In the Samten Migdrön, Nubchen Sangye Yeshe establishes a salient distinction within the Mahayana between:

The 'suddenness' is further explicated and contextualised by Capriles (2003: p.246) who mentions Huineng:

In his sutra, Hui-neng noted that no tradition is sudden or gradual, and that these adjectives should be applied to students rather than to teachings or schools, for no doubt some students are more “sudden” than others (Wong Mou-Lam and A. F. Price, translators, 1969); however, the term is used to refer to the Ch’an or Zen School insofar as in it Awakening is not posited as the result of a gradual development through paths and levels, but as an instantaneous breakthrough.[7]

For 'instantaneous breakthrough' and 'awakening' refer kensho (Japanese) and satori (Japanese), respectively.

See also[edit]

Notes[edit]

  1. ^ Capriles, Elías (2003). Buddhism and Dzogchen: The Doctrine of the Buddha and the Supreme Vehicle of Tibetan Buddhism. Part One Buddhism: A Dzogchen Outlook. Source: [1] (accessed: Saturday, August 23, 2008) p.193
  2. ^ Norbu, Namkhai (author); Simmons, Barrie (translator); Lipman, Kennard (editor) (1984 (c), 1986). Dzog Chen and Zen. Nevada City, California, USA: Blue Dolphin Publishing. ISBN 0-931892-08-2. p.23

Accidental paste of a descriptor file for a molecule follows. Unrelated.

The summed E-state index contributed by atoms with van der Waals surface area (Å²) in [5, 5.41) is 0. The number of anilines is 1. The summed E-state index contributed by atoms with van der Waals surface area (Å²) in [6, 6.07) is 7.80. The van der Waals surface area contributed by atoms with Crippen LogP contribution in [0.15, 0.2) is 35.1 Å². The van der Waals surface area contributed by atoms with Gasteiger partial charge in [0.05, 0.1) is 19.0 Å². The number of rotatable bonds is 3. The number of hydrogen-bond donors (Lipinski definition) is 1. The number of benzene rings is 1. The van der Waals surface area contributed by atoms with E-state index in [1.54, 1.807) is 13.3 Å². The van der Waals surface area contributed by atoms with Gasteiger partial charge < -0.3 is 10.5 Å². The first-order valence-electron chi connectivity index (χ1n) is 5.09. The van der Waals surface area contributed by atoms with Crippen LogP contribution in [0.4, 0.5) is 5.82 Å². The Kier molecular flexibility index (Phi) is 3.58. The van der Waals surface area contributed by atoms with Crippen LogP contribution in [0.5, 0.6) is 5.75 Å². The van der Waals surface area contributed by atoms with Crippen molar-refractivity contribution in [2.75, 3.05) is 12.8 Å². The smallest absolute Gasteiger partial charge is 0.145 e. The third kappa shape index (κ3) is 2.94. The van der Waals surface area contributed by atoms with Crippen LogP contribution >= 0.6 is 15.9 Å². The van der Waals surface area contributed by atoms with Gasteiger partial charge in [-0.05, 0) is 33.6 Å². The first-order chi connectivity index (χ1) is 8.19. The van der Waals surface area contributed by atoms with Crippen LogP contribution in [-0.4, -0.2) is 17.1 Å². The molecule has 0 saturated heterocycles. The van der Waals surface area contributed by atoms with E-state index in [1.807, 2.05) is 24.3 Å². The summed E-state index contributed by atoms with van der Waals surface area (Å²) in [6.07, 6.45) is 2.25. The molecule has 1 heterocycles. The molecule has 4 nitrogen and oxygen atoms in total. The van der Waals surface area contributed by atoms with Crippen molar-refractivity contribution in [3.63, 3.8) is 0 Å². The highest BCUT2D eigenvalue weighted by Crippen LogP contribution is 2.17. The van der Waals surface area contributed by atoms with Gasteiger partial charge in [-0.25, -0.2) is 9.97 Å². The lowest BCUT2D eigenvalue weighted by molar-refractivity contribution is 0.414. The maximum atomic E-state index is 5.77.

3. ^ Dalton, Jake (2003). 'Anuyoga Literature' in rNying ma rgyud 'bum - Master Doxographical Catalog of the THDL. Source: [2] (accessed: Sunday August 24, 2008)
  4. ^ Dargyay, Eva M. (author) & Wayman, Alex (editor)(1977, 1998). The Rise of Esoteric Buddhism in Tibet. Second revised edition, reprint.Delhi, India: Motilal Banarsidass Publishers Pvt Ltd. Buddhist Tradition Series Vol.32. ISBN 81-208-1579-3 (paper). p.33
  5. ^ Capriles, Elías (2003). Buddhism and Dzogchen: The Doctrine of the Buddha and the Supreme Vehicle of Tibetan Buddhism. Part One Buddhism: A Dzogchen Outlook. Source: [3] (accessed: Saturday, August 23, 2008) p.194
  6. ^ Capriles, Elías (2003). Buddhism and Dzogchen: The Doctrine of the Buddha and the Supreme Vehicle of Tibetan Buddhism. Part One Buddhism: A Dzogchen Outlook. Source: [4] (accessed: Saturday, August 23, 2008) p.90
  7. ^ Capriles, Elías (2003). Buddhism and Dzogchen: The Doctrine of the Buddha and the Supreme Vehicle of Tibetan Buddhism. Part One Buddhism: A Dzogchen Outlook. Source: [5] (accessed: Saturday, August 23, 2008) p.246

References[edit]

Electronic[edit]

Print[edit]

  • Norbu, Namkhai (author); Simmons, Barrie (translator); Lipman, Kennard (editor) (1984 (c), 1986). Dzog Chen and Zen. Nevada City, California, USA: Blue Dolphin Publishing. ISBN 0-931892-08-2
  • Orofino, Giacomella (translation & commentary) (1990). Sacred Tibetan Teachings on Death and Liberation: Texts from the most Ancient Traditions of Tibet. Preface by Namkhai Norbu. Bridport, Dorset, U.K.: Prism Press. ISBN 1-85327-049-0
  • Dargyay, Eva M. (author) & Wayman, Alex (editor)(1998). The Rise of Esoteric Buddhism in Tibet. Second revised edition, reprint.Delhi, India: Motilal Banarsidass Publishers Pvt Ltd. Buddhist Tradition Series Vol.32. ISBN 81-208-1579-3 (paper)

External links[edit]